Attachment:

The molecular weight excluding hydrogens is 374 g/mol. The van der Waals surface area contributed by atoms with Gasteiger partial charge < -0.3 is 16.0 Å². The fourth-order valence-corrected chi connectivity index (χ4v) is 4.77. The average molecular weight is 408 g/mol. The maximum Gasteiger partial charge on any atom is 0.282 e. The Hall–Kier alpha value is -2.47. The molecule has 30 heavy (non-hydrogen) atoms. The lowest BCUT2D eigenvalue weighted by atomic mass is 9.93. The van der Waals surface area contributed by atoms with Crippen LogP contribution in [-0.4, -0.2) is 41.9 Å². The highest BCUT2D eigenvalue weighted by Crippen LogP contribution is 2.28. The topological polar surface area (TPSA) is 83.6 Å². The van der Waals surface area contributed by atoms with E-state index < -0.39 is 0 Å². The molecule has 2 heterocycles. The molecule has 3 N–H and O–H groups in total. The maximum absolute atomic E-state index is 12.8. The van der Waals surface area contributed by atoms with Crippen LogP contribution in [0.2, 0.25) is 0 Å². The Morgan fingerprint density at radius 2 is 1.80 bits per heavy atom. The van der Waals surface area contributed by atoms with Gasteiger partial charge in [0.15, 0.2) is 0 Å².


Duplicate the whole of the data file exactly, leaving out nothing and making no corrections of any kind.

The molecular weight excluding hydrogens is 374 g/mol. The van der Waals surface area contributed by atoms with Gasteiger partial charge < -0.3 is 16.0 Å². The fourth-order valence-corrected chi connectivity index (χ4v) is 4.77. The average molecular weight is 408 g/mol. The maximum Gasteiger partial charge on any atom is 0.282 e. The Hall–Kier alpha value is -2.47. The molecule has 30 heavy (non-hydrogen) atoms. The lowest BCUT2D eigenvalue weighted by atomic mass is 9.93. The van der Waals surface area contributed by atoms with Crippen LogP contribution in [-0.4, -0.2) is 41.9 Å². The highest BCUT2D eigenvalue weighted by Crippen LogP contribution is 2.28. The topological polar surface area (TPSA) is 83.6 Å². The van der Waals surface area contributed by atoms with E-state index < -0.39 is 0 Å². The molecule has 2 heterocycles. The molecule has 3 N–H and O–H groups in total. The maximum absolute atomic E-state index is 12.8. The van der Waals surface area contributed by atoms with Crippen LogP contribution in [0.2, 0.25) is 0 Å². The Morgan fingerprint density at radius 2 is 1.80 bits per heavy atom. The van der Waals surface area contributed by atoms with Gasteiger partial charge in [0.15, 0.2) is 0 Å².